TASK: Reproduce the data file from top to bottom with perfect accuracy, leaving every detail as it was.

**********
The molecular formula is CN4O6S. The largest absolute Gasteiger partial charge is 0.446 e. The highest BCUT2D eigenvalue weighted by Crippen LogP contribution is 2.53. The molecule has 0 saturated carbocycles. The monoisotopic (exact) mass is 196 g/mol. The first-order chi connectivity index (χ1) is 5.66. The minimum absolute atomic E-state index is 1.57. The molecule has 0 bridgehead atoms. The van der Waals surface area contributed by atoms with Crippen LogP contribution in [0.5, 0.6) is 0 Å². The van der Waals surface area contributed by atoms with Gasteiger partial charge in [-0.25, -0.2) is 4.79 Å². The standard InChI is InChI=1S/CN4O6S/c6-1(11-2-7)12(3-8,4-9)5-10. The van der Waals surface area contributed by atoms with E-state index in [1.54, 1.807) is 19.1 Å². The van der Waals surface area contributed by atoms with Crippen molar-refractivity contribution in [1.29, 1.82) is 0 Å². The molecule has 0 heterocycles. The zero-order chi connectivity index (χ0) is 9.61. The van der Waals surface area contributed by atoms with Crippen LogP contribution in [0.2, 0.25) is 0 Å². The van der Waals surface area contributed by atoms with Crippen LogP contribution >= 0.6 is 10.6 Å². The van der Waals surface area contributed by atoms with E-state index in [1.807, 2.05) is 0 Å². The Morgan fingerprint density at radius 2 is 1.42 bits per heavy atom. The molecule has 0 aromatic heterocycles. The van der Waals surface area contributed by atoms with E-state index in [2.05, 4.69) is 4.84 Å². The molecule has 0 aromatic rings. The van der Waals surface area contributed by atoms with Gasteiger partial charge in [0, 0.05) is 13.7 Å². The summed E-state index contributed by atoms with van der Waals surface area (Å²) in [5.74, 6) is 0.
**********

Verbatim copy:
The molecular formula is CN4O6S. The largest absolute Gasteiger partial charge is 0.446 e. The highest BCUT2D eigenvalue weighted by Crippen LogP contribution is 2.53. The molecule has 0 saturated carbocycles. The monoisotopic (exact) mass is 196 g/mol. The first-order chi connectivity index (χ1) is 5.66. The minimum absolute atomic E-state index is 1.57. The molecule has 0 bridgehead atoms. The van der Waals surface area contributed by atoms with Crippen LogP contribution in [0.5, 0.6) is 0 Å². The van der Waals surface area contributed by atoms with Gasteiger partial charge in [-0.25, -0.2) is 4.79 Å². The standard InChI is InChI=1S/CN4O6S/c6-1(11-2-7)12(3-8,4-9)5-10. The van der Waals surface area contributed by atoms with E-state index in [1.54, 1.807) is 19.1 Å². The van der Waals surface area contributed by atoms with Crippen molar-refractivity contribution in [1.29, 1.82) is 0 Å². The molecule has 0 heterocycles. The zero-order chi connectivity index (χ0) is 9.61. The van der Waals surface area contributed by atoms with Crippen LogP contribution in [0.2, 0.25) is 0 Å². The van der Waals surface area contributed by atoms with Crippen LogP contribution >= 0.6 is 10.6 Å². The van der Waals surface area contributed by atoms with E-state index in [1.807, 2.05) is 0 Å². The Morgan fingerprint density at radius 2 is 1.42 bits per heavy atom. The molecule has 0 aromatic heterocycles. The van der Waals surface area contributed by atoms with E-state index in [2.05, 4.69) is 4.84 Å². The molecule has 0 aromatic rings. The van der Waals surface area contributed by atoms with Gasteiger partial charge in [0, 0.05) is 13.7 Å². The summed E-state index contributed by atoms with van der Waals surface area (Å²) in [5.74, 6) is 0.